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Abolish Public School

What is the proper relationship of school and state? In a free society, who is responsible for educating children? Toward answering these questions, consider James Madison's reasoning regarding the proper relationship of government and religion—reasoning that readily applies to the issue of education. In 1784, in response to Patrick Henry's call for a compulsory tax to support Christian (particularly Episcopalian) ministers, Madison penned his famous "Memorial and Remonstrance [Against Religious Assessments]," a stirring defense of religious freedom and the separation of church and state. The heart of his argument can be reduced to three principles: First, individuals have an inalienable right to practice their religion as they see fit; second, religion must not be directed by the state; and third, religion is corrupted by government interference or control. Few Americans today would disagree with Madison's reasoning.


One virtue of Madison's response to Henry's bill is that its principles and logic extend beyond church-and-state relations. In fact, the principles and logic of his argument apply seamlessly to the relationship of education and state. If we substitute the word "education" for "religion" throughout Madison's text, we find a perfect parallel: First, parents have an inalienable right to educate their children according to their values; second, education must not be directed by the state; and third, education is corrupted by government interference or control. The parallel is stark, and the logic applies equally in both cases.

Just as Americans have a right to engage in whatever non-rights-violating religious practices they choose, so Americans have a right to engage in whatever educational practices they choose. And just as Americans would not grant government the authority to run their Sunday schools, so they should not grant government the authority to run their schools Monday through Friday.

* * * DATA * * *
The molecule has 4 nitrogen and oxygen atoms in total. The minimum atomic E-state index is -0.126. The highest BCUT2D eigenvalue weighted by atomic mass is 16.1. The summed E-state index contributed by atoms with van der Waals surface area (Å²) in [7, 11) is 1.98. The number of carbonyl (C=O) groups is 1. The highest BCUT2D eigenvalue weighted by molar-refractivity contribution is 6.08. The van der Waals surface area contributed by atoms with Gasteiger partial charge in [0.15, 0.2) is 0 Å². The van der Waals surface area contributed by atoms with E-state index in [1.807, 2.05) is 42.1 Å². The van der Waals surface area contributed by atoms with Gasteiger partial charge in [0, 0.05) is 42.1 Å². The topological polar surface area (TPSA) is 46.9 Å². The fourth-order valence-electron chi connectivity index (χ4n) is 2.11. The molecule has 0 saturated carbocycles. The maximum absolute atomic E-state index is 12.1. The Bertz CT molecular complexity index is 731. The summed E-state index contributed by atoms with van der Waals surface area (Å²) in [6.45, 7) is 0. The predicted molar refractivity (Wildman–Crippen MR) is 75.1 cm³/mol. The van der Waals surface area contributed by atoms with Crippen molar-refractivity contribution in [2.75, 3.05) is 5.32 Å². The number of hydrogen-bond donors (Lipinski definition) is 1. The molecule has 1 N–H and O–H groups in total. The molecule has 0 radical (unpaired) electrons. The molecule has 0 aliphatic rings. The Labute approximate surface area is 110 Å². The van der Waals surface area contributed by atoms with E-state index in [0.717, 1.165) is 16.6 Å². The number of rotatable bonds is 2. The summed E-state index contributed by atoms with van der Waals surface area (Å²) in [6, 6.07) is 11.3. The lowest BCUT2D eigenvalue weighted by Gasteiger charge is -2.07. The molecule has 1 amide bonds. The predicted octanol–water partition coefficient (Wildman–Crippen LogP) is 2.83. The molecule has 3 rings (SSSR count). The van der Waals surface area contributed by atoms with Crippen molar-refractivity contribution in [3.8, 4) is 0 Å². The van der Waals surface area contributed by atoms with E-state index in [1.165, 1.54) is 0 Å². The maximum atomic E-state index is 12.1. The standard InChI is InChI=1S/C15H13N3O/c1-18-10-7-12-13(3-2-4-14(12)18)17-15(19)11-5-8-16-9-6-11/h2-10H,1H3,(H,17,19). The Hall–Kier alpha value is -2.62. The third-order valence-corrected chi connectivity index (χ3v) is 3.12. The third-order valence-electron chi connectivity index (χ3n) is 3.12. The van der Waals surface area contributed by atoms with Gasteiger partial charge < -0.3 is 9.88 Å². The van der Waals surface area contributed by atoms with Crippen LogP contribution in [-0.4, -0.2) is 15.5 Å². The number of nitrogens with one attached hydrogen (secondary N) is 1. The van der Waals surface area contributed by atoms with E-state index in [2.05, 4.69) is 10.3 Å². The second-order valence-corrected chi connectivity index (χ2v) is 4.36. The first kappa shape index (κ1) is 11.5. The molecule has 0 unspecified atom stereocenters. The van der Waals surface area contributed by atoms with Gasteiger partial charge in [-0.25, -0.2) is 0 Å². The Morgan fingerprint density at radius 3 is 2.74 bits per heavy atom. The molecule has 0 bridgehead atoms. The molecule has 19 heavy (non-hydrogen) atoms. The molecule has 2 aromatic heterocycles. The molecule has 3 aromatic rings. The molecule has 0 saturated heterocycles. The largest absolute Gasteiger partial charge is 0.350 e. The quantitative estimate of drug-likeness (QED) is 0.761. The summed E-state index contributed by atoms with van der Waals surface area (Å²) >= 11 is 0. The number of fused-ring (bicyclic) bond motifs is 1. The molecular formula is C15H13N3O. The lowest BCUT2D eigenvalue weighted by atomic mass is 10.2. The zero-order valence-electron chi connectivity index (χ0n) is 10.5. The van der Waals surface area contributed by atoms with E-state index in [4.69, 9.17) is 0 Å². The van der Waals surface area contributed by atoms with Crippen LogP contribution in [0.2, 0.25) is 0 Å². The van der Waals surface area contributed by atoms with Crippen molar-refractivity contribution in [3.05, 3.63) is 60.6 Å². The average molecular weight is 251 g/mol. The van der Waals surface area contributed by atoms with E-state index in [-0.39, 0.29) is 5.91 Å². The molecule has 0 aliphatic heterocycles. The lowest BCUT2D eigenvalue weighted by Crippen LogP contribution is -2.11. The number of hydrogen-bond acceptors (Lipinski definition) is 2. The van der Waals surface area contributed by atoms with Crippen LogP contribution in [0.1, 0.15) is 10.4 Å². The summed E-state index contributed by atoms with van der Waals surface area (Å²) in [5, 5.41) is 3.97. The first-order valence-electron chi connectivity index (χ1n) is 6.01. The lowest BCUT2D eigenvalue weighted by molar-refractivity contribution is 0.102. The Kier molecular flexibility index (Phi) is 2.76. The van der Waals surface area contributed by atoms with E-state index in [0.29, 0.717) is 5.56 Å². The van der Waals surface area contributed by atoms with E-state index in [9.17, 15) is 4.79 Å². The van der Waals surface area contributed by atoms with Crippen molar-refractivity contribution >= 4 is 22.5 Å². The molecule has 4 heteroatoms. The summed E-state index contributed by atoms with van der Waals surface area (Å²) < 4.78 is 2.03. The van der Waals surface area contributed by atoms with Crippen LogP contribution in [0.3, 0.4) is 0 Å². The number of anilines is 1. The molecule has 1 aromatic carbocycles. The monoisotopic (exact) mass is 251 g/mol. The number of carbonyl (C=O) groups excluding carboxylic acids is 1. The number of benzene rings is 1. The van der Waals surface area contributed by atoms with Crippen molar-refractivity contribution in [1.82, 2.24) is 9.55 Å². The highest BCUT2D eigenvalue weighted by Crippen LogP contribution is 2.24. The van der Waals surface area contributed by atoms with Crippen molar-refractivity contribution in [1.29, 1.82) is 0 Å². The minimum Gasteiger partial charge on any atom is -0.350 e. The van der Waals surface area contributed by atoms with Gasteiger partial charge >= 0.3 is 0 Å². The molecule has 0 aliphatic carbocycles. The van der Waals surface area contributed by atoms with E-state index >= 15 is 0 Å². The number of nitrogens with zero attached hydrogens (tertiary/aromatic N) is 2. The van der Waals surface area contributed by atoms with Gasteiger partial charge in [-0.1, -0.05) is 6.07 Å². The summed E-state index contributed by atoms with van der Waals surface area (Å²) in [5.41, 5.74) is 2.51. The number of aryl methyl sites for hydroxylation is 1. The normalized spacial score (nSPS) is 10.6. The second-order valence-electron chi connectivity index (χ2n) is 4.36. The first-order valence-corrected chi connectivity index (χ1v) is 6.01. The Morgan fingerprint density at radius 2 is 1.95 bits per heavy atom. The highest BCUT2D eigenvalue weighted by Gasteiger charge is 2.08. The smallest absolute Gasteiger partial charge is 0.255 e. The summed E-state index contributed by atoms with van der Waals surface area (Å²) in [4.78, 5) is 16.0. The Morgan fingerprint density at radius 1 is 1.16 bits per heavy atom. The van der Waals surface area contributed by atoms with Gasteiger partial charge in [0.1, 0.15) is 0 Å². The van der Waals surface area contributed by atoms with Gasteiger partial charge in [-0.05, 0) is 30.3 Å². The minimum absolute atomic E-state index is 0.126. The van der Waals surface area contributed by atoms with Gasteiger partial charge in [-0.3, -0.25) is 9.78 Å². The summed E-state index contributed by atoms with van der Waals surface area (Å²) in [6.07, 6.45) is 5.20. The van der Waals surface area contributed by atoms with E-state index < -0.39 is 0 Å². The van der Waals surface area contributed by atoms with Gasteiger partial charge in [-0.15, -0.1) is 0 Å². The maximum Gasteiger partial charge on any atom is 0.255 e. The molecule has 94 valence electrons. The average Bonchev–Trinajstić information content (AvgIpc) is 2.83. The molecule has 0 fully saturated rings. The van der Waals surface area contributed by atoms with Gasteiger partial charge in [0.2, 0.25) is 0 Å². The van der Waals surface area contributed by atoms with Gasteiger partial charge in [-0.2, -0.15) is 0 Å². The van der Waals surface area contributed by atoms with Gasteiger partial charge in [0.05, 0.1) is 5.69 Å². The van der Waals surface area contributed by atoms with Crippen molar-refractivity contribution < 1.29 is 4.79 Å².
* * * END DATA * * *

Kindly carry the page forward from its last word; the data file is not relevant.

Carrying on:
Parents (and guardians) have a right to direct the education of their children. Parents' children are their children—not their neighbors' children or the community's children or the state's children. Consequently, parents have a right to educate their children in accordance with the parents' judgment and values. (Of course, if parents neglect or abuse their children, they can and should be prosecuted, and legitimate laws are on the books to this effect.) Further, parents, guardians, and citizens in general have a moral right to use their wealth as they judge best. Accordingly, they have a moral right and should have a legal right to patronize or not patronize a given school, to fund or not fund a given educational institution—and no one has a moral right or properly a legal right to force them to patronize or fund one of which they disapprove. These are relatively straightforward applications of the rights to life, liberty, property, and the pursuit of happiness—the rights on which America was founded.

But the educational system in America today systematically ignores and violates these rights. At its core, America's system of state-controlled education is compulsory. It involves force from top to bottom: The state forces children to attend its schools (or state-approved alternatives). It forces taxpayers—whether or not they use the schools—to pay for them. It dictates what is taught in the classroom through its mandatory curriculum. And it dictates how teachers are to teach the content, through its requirement and control of teacher certification.